What’s it like to Work in the Energy Sector?
We meet Dan Jackson…
Name: Daniel Jackson
Job Title: Process & Sustainability Consultant
Highest Level Qualification: MEng Chemical Engineering
How did you end up in this job?
I studied Chemical Engineering at Manchester University. During my time there I gained sponsorship from Procter & Gamble and started working at their manufacturing sites during my summer holidays. This lead to a graduate process engineering position in 2011 where I was responsible for improving the performance of production lines.
I then progressed to managing the line team which combined engineering with managerial responsibility. I then moved into supply chain which I did not find interesting and found my current role with Carbon Architecture two years ago and I haven’t looked back since!
What is your favourite thing about working in this industry?
In my role I get to see a large variety of sites and each of these has its own unique energy systems.
I enjoy understanding a client’s problem, assessing their setup and helping them solve the issue to reduce their energy use & cost.
Working with a wide variety of clients from NHS hospitals to breweries allows me to cross apply best practice from different industries.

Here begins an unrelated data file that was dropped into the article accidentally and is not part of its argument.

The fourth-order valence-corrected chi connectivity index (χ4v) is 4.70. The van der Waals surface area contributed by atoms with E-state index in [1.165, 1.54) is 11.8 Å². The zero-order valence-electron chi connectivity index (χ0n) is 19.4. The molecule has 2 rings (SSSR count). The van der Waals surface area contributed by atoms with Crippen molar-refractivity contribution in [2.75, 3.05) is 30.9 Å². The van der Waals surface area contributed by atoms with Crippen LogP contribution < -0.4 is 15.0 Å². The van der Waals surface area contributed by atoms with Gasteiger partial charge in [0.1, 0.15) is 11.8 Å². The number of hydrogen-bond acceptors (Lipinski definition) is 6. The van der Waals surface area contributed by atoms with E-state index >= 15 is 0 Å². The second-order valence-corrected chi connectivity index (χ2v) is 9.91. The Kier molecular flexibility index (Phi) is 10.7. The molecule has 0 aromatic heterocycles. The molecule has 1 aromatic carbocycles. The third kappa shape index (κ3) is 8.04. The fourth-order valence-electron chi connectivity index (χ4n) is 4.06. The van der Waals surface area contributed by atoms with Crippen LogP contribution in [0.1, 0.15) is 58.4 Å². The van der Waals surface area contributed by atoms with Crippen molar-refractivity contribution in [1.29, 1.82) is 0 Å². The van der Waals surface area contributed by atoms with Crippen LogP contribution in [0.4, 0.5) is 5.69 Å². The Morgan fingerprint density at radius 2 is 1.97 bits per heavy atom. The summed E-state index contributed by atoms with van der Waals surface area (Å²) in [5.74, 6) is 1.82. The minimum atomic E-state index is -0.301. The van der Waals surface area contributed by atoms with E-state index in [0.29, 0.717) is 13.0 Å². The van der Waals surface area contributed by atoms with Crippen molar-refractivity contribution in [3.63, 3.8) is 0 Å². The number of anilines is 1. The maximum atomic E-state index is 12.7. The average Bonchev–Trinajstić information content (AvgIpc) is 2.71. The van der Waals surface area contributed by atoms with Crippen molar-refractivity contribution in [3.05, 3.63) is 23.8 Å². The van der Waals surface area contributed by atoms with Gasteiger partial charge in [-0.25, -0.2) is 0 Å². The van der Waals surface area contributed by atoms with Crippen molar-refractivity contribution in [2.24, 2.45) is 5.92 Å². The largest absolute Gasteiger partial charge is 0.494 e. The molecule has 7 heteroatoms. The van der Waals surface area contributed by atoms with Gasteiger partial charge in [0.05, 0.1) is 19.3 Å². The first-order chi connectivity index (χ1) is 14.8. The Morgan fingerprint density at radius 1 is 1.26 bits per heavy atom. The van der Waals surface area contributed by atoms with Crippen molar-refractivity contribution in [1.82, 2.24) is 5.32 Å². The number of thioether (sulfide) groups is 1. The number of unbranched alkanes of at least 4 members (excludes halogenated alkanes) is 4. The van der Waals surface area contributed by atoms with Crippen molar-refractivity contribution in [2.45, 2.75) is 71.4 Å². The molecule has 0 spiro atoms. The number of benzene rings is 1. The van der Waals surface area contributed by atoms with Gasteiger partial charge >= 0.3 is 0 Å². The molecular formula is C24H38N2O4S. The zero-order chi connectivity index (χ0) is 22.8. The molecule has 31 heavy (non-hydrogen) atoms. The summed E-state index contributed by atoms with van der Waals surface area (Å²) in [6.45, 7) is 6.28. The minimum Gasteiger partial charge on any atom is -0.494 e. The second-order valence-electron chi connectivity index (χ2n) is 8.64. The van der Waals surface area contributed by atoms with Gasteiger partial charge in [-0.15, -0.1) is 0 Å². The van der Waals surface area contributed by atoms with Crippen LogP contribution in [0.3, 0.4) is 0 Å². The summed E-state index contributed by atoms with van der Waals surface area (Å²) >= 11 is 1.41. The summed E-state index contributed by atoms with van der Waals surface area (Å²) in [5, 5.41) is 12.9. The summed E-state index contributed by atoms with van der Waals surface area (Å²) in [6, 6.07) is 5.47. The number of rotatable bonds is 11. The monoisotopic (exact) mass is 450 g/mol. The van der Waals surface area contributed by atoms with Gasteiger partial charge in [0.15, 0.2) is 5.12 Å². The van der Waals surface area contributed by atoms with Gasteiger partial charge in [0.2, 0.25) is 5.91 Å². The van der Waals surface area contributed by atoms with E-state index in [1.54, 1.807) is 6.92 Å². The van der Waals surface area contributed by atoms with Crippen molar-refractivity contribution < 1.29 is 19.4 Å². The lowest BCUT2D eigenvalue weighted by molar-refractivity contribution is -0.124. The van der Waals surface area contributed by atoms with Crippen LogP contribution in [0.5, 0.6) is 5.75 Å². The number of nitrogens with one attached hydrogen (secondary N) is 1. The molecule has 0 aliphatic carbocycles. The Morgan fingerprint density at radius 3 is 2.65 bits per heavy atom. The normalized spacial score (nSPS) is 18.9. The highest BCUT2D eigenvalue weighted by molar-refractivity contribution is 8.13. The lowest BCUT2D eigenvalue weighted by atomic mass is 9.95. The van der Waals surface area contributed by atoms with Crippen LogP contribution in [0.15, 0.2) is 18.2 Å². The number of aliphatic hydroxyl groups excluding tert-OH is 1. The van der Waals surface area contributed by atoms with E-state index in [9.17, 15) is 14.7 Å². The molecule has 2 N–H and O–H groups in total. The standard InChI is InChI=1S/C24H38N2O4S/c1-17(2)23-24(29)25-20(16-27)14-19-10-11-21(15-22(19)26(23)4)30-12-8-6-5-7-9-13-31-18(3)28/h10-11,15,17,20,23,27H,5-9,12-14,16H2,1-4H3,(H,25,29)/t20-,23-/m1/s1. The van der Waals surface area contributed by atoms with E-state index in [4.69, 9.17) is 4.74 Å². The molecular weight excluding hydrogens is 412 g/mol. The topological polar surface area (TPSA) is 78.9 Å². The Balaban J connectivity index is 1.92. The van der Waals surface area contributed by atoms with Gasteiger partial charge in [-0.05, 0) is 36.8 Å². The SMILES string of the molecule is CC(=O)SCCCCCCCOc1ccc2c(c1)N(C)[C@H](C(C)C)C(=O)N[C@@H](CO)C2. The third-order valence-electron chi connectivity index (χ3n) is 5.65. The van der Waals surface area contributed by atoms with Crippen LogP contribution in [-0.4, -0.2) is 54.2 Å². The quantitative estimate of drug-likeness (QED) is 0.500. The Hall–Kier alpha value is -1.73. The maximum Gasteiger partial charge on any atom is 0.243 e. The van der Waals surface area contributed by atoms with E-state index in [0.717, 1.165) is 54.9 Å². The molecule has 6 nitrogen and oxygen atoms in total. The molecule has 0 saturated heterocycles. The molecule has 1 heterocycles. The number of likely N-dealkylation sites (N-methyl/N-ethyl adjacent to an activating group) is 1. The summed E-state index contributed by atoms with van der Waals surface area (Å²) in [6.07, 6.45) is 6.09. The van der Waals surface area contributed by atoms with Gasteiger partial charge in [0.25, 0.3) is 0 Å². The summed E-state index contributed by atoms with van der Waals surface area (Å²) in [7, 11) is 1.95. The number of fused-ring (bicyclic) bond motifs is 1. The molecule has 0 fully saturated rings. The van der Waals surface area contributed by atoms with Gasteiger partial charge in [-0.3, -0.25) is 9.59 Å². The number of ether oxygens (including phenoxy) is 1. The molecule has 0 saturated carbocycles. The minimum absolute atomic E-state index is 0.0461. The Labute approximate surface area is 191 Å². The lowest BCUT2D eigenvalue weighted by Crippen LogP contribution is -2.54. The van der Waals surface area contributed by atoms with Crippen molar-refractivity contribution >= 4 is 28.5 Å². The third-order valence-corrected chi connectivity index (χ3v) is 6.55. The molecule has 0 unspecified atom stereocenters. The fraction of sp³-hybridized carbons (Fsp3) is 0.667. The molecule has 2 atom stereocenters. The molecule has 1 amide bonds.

What is the worst thing about working in this industry?
Hot boiler houses and plant rooms! One client had little ventilation and a major lack of insulation, the room was 40 deg+, not fun working conditions!
What is the most interesting thing you have learnt doing your job?
I have learnt a lot about CHP (combined heat and power) and optimisation of CHP heating systems. I find these systems interesting as you need to analyse multiple aspects of the system to determine its performance. I find that by analysing performance data from different sources I can uncover savings for my clients . Often these savings can run into hundreds of thousands a year for the client. This can be very motivating especially when working for the NHS.
What do you predict lies ahead for your job’s role in the sector?
I think a lot depends on energy prices and government carbon taxes or incentives. The majority of our clients looks to save money through reducing energy rather than carbon. Higher energy prices or improved incentives from the government would encourage more companies to invest in energy reducing technology.
What advice would you give to anyone wanting to work in the energy sector?
From an engineering perspective, I think working in a production environment makes you develop great time management and analytical skills. It also allows you to understand the impacts of energy systems on the end user.
Do you think the government could do anything more to encourage people to work in the sector and WHY?
Have a clearer and more consistent policy on carbon taxes or incentives. This will allow business to make investments knowing the benefits. Additionally investment in new infrastructure such as Hinckley C should help.
What skills have you gained working in this sector?
- Problem solving
- Data Analysis
- Client management
- Technical understanding